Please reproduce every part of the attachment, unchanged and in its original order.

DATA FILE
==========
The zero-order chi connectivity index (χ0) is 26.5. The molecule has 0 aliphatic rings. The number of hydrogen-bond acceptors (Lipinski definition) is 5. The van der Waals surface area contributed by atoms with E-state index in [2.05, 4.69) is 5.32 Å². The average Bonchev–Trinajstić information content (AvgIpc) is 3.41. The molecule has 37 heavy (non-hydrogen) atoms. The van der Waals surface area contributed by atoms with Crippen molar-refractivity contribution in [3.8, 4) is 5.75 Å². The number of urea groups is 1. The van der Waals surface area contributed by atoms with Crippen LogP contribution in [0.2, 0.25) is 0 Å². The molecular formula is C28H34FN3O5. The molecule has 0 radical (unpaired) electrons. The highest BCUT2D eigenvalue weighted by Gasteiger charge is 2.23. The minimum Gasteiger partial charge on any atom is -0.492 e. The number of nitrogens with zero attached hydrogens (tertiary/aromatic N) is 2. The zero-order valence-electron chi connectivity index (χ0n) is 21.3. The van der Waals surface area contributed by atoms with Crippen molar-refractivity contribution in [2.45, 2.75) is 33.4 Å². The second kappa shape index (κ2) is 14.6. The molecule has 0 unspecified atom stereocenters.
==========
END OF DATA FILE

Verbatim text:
The zero-order chi connectivity index (χ0) is 26.5. The molecule has 0 aliphatic rings. The number of hydrogen-bond acceptors (Lipinski definition) is 5. The van der Waals surface area contributed by atoms with E-state index in [2.05, 4.69) is 5.32 Å². The average Bonchev–Trinajstić information content (AvgIpc) is 3.41. The molecule has 37 heavy (non-hydrogen) atoms. The van der Waals surface area contributed by atoms with Crippen molar-refractivity contribution in [3.8, 4) is 5.75 Å². The number of urea groups is 1. The van der Waals surface area contributed by atoms with Crippen LogP contribution in [0.2, 0.25) is 0 Å². The molecular formula is C28H34FN3O5. The molecule has 0 radical (unpaired) electrons. The highest BCUT2D eigenvalue weighted by Gasteiger charge is 2.23. The minimum Gasteiger partial charge on any atom is -0.492 e. The number of nitrogens with zero attached hydrogens (tertiary/aromatic N) is 2. The zero-order valence-electron chi connectivity index (χ0n) is 21.3. The van der Waals surface area contributed by atoms with Crippen molar-refractivity contribution in [2.45, 2.75) is 33.4 Å². The second kappa shape index (κ2) is 14.6. The molecule has 0 unspecified atom stereocenters.